The New York City Department of Cultural Affairs (DCLA) will distribute $47.1 million in funds to more than 1,000 cultural nonprofits — the agency’s largest-ever number of grant recipients for its annual program — including $10 million in new investments earmarked for COVID-19 relief initiatives and critical support of the cultural community through the ongoing pandemic.
The grants are especially focused on organizations serving BIPOC communities, among the hardest hit by the health crisis, and those providing art education programs, a paramount resource for families this year. Although the 2020 program is slightly smaller than last year’s, which distributed $51.3 million in grants, it is still high by historical standards — the 2018 program, for instance, awarded $43.9 million in grants.
“We can’t address the enormous challenges that lie ahead alone, but we’ve focused on providing long term stability to the smaller organizations that are most vulnerable to the impacts of COVID-19,” said Cultural Affairs Commissioner Gonzalo Casals in a statement. “Our cultural community has shown us just how integral it is to the health of our city over these difficult months, and we are committed to collaborating with and supporting this community as we work toward long term renewal and recovery.”
Of the $47.1 million, a total of $28.5 million is included in the agency’s budget for the Cultural Development Fund (CDF), which administers grants to NYC’s nonprofit arts organizations; $12.6 million in new funding will provide much-needed pandemic support, including across-the-board increases for all CDF grantees and larger proportional increases for smaller organizations. Finally, $4.9 million will fund member item discretionary awards to 434 groups; 12 nonprofits located on DCLA-administered property, including the Dance Theatre of Harlem and BRIC Arts Media, will receive $1.1 million in energy subsidies to cover heat, light, and power expenses.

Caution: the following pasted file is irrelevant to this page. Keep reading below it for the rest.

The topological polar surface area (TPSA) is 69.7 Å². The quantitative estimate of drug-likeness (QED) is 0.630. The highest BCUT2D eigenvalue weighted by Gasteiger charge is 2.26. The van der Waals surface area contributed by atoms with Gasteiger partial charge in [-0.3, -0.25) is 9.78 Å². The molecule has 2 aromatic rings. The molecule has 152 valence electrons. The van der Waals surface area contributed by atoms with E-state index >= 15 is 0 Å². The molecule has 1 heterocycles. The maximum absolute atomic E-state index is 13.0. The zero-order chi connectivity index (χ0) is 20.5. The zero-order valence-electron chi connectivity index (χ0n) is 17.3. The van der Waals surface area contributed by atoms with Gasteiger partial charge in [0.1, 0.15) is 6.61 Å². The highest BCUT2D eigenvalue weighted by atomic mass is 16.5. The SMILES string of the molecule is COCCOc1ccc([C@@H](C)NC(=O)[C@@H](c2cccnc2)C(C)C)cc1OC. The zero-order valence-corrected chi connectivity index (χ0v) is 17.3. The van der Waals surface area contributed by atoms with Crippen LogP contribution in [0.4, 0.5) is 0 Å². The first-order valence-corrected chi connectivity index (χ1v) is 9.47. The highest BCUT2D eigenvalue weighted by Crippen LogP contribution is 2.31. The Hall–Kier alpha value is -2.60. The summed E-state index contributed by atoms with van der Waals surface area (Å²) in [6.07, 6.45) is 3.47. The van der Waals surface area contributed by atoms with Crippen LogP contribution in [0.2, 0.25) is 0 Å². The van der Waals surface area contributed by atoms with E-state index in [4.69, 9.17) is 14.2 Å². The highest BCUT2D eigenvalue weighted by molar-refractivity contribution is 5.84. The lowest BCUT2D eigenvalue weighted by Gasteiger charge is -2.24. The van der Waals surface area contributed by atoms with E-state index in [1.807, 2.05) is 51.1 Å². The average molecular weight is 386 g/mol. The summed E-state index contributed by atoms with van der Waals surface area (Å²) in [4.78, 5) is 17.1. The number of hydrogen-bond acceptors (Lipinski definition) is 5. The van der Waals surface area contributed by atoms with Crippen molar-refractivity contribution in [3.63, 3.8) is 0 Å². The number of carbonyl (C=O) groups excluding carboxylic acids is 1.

The new investments, an increase over DCLA’s baseline funding, were selected largely in response to the results of a COVID-19 impact survey conducted by the agency earlier this year. Among its findings, the survey determined that the greatest loss of artistic employment due to the pandemic occurred in arts education nonprofits. As such, $750,000 will be allocated to those organizations and to support the Arts Educator Emergency Relief Fund.
In an acknowledgment of the extraordinary hardships faced by the cultural community this year, DCLA’s 2020 annual grant program includes several new features meant to boost access to aid. For example, nearly all of the 1,032 groups currently receiving CDF funding will once again receive comparable support in fiscal year 2022. These multi-year grants are traditionally only available to organizations with budgets over $250k; this time, they’ve been extended to all CDF recipients. The agency has also reduced the matching requirement so that recipients can use city funds to cover up to 75% of a program’s cost.
“The arts and culture sector has been economically devastated by this pandemic and its recovery is vital to the full recovery of our city,” said New York City Council Speaker Corey Johnson. “It’s never been more important to support arts and culture in our city and the City Council is proud to provide these vital grants during this difficult time.”
The complete list of DCLA’s 2020 grant recipients can be found here.